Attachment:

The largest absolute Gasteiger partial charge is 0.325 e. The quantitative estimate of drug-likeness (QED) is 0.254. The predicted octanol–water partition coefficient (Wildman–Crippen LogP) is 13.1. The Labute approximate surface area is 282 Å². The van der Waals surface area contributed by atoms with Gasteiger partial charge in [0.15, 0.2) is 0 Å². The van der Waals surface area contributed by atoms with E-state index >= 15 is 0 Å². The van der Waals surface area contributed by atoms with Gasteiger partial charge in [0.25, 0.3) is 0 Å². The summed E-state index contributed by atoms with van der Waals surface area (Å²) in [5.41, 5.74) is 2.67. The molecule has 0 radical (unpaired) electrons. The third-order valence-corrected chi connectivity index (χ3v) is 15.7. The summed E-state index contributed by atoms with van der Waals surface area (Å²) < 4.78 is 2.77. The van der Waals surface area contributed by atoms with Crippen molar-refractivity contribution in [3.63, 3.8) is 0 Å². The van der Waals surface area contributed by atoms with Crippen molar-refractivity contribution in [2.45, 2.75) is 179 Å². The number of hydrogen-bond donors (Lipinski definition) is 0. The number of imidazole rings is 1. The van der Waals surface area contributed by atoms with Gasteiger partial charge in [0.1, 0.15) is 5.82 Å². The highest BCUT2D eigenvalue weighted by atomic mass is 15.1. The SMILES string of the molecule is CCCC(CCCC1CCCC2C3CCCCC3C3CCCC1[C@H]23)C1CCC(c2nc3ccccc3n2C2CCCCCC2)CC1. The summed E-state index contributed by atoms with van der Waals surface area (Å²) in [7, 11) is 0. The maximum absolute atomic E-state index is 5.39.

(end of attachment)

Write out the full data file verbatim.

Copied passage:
The largest absolute Gasteiger partial charge is 0.325 e. The quantitative estimate of drug-likeness (QED) is 0.254. The predicted octanol–water partition coefficient (Wildman–Crippen LogP) is 13.1. The Labute approximate surface area is 282 Å². The van der Waals surface area contributed by atoms with Gasteiger partial charge in [0.15, 0.2) is 0 Å². The van der Waals surface area contributed by atoms with E-state index >= 15 is 0 Å². The van der Waals surface area contributed by atoms with Gasteiger partial charge in [0.25, 0.3) is 0 Å². The summed E-state index contributed by atoms with van der Waals surface area (Å²) in [5.41, 5.74) is 2.67. The molecule has 0 radical (unpaired) electrons. The third-order valence-corrected chi connectivity index (χ3v) is 15.7. The summed E-state index contributed by atoms with van der Waals surface area (Å²) < 4.78 is 2.77. The van der Waals surface area contributed by atoms with Crippen molar-refractivity contribution in [3.63, 3.8) is 0 Å². The van der Waals surface area contributed by atoms with Crippen molar-refractivity contribution in [2.45, 2.75) is 179 Å². The number of hydrogen-bond donors (Lipinski definition) is 0. The number of imidazole rings is 1. The van der Waals surface area contributed by atoms with Gasteiger partial charge in [0.1, 0.15) is 5.82 Å². The highest BCUT2D eigenvalue weighted by atomic mass is 15.1. The SMILES string of the molecule is CCCC(CCCC1CCCC2C3CCCCC3C3CCCC1[C@H]23)C1CCC(c2nc3ccccc3n2C2CCCCCC2)CC1. The summed E-state index contributed by atoms with van der Waals surface area (Å²) in [7, 11) is 0. The maximum absolute atomic E-state index is 5.39.